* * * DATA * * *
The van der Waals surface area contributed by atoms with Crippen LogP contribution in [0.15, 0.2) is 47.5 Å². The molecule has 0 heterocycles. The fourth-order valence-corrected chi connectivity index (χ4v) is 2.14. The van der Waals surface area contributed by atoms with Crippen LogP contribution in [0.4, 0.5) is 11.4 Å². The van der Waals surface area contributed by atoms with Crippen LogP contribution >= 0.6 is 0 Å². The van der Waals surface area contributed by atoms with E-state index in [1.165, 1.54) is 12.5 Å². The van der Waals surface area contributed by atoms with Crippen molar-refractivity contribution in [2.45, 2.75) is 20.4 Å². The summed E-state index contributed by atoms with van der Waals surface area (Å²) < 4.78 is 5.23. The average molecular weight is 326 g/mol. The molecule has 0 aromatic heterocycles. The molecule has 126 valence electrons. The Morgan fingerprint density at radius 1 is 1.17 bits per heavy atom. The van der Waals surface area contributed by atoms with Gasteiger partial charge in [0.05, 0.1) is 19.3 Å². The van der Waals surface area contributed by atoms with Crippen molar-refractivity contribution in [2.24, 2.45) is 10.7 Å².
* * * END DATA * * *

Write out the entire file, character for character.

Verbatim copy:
The van der Waals surface area contributed by atoms with Crippen LogP contribution in [0.15, 0.2) is 47.5 Å². The molecule has 0 heterocycles. The fourth-order valence-corrected chi connectivity index (χ4v) is 2.14. The van der Waals surface area contributed by atoms with Crippen LogP contribution in [0.4, 0.5) is 11.4 Å². The van der Waals surface area contributed by atoms with Crippen LogP contribution >= 0.6 is 0 Å². The van der Waals surface area contributed by atoms with E-state index in [1.165, 1.54) is 12.5 Å². The van der Waals surface area contributed by atoms with Crippen molar-refractivity contribution in [2.45, 2.75) is 20.4 Å². The summed E-state index contributed by atoms with van der Waals surface area (Å²) < 4.78 is 5.23. The average molecular weight is 326 g/mol. The molecule has 0 aromatic heterocycles. The molecule has 126 valence electrons. The Morgan fingerprint density at radius 1 is 1.17 bits per heavy atom. The van der Waals surface area contributed by atoms with Gasteiger partial charge in [0.05, 0.1) is 19.3 Å². The van der Waals surface area contributed by atoms with Crippen molar-refractivity contribution in [2.24, 2.45) is 10.7 Å².